TRAVELS IN THE TIME OF CORONA
... AND WAR
Travel industry super publicist Geoffrey Weill guides us through his trip in Bavaria.
There isn’t a parent who hasn’t had to dream up endless ways to keep children occupied during a long car drive, or, worse yet, during a sightseeing tour that’s too adult for them. “Let’s count the red cars!” “Let’s spot the North Dakota license plates.” “Let’s count how many naked butts we see in the Louvre!” Well, even though my younger kids are far too old for such diversions (13 and 16), and, anyway, their iPhones are surgically implanted into the palms of their hands, we did come up with a new game this week in Munich: “Let’s count the Ukrainian flags.” They were everywhere. Not just hanging from bedroom windows. But outside government buildings. Atop the Opera House. Even monuments were floodlit in blue and yellow.
The United flight from Newark to Munich was so oversold that for 48 hours I had been receiving emails, pop-ups, SMS’s, begging, beseeching, pleading for us to accept $500 per person and switch to a different flight – connecting through Frankfurt or Bogota or Zanzibar. But the kids had just a week off school, and as nice as $2,000 in cash might have been, we wanted to get to Munich as planned, especially as, with a 6:30AM arrival, I had booked our hotel from the night before. At Newark, we sat for two hours in the plane while a thunderstorm rattled the 767’s roof, and we landed two hours late on Good Friday in Munich.
Throughout Europe, Good Friday and Easter Monday turn Easter into a four-day holiday, and we hardly saw another vehicle as the driver whooshed us into the center of the city to the Hotel Vier Jahrezeiten. (Vier Jahrezeiten is German for “Four Seasons,” but the hotel is one of the leading members of the Kempinski group (“hoteliers since 1897”), and has no connection with the Four Seasons chain.) Opened in 1858, everybody who is everybody has stayed at the Vier Jahrezeiten, from Archduke Franz Ferdinand (whose murder in Sarajevo help kickstart World War I) to Queen Elizabeth II, from Robbie Williams to Sophia Loren, from Reinhard Heydrich to Vladimir Putin. Although, none of these, slept, I imagine, in the new wing where we were billeted. While perfectly lovely and with every amenity, the new rooms don’t have the history, high ceilings or caché of those in the original building. We left our luggage in our rooms and descended for a massive breakfast (none of us ate on the plane) of cereals, eggs, and, for me, a giant mound of salmon caviar. After a nap, we were refreshed and in a taxi to BMW-Welt. Vast and modern and stainless-steel and glass perfect, BMW-Welt is less like the World’s Fair pavilion it’s touted to be, and more like an immense BMW showroom. After sitting in a variety of models of BMW and Mini (the Rolls-Royces were sealed behind barriers), we got the point, and on we strolled into the Olympia Park.
Before our trip, my wife and I had discussed with our 16-year-old if she wanted to visit Dachau. The Nazis’ first concentration camp opened a month after Hitler’s succession to power, and was built adjacent to the small town of Dachau, the village just outside Munich whose name will forever live in infamy. My great uncle Hugo spent six weeks there after Kristallnacht, in 1938, only to be released and gassed four years later in Auschwitz. Eventually, our daughter nixed Dachau, and decided to make do with an in-depth tour of Jerusalem’s Yad Vashem Holocaust memorial during this coming summer’s vacation.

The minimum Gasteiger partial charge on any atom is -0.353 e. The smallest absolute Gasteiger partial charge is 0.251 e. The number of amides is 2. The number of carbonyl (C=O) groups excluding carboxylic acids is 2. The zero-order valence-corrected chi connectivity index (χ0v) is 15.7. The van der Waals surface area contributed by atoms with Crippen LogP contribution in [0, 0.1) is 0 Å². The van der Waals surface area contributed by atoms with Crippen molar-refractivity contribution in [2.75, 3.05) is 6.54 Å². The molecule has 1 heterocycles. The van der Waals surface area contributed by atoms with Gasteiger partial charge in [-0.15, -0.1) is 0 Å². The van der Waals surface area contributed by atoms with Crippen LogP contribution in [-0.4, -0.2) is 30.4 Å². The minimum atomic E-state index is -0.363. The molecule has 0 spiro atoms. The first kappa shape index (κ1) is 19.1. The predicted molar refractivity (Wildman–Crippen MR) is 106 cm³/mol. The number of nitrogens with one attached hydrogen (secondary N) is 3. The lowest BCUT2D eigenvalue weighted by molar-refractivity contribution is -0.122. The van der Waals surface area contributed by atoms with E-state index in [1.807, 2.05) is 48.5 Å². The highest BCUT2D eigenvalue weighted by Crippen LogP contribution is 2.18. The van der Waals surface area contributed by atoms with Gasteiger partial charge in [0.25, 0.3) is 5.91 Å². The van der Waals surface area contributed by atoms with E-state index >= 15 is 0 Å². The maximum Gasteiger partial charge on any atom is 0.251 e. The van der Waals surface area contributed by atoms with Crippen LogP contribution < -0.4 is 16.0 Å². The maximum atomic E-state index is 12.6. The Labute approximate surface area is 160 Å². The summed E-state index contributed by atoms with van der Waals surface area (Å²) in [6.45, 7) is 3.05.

But for those of us old enough to remember fifty years back to the Olympic Games of September 1972, Munich has newer, grisly memories. It was on the tenth day of those games that members of Black September, a radical faction of the Palestine Liberation Organization, broke into the Olympic athletes’ village, murdered three Israeli athletes and took another eight members of the Israeli team hostage. In order to free them, Black September demanded Israel release 234 Palestinian prisoners from Israeli jails, as well as Andreas Baader and Ulrike Meinhof of Germany’s notorious and eponymous terrorist “Red Army Faction.” The Munich police surrounded the Olympic Village, and negotiations began. A masked Palestinian stepped out onto the apartments’ balcony and his photograph was instantly seen on TV screens worldwide, and on the front page of every newspaper on the globe the following day. Negotiations between Munich, Bonn and Jerusalem went into overdrive. The West German government pulled out every stop to thrash out a solution. Eventually, it was agreed that the terrorists and hostages would be bussed out of the Olympic Village, then helicoptered to Fürstenfeldbrück airbase, where the hostages would be released and the terrorists flown to an as yet undisclosed Arab country. The world watched as the late-night transfer was begun, and we all went to bed with the news that the hostages has been freed. The truth only emerged during the night that all the hostages, five of the eight of the terrorists, and a German policeman had been killed in a bungled attempt to free the captives. The games paused briefly after the hostage-taking, but then quickly resumed. In a remarkably insensitive and callous address, chairman of the International Olympic Committee, Avery Brundage, insisted the games continue – save for a paltry one-minute silence at the closing ceremonies. The “Jewish question” was not new to the odious Brundage: he led the American team to the 1936 Berlin Olympics, acquiesced to the removal of Jewish athletes from the U.S. delegation, and had resisted all pressure to withdraw our country’s participation in protest against the misdeeds of Germany’s Nazi government.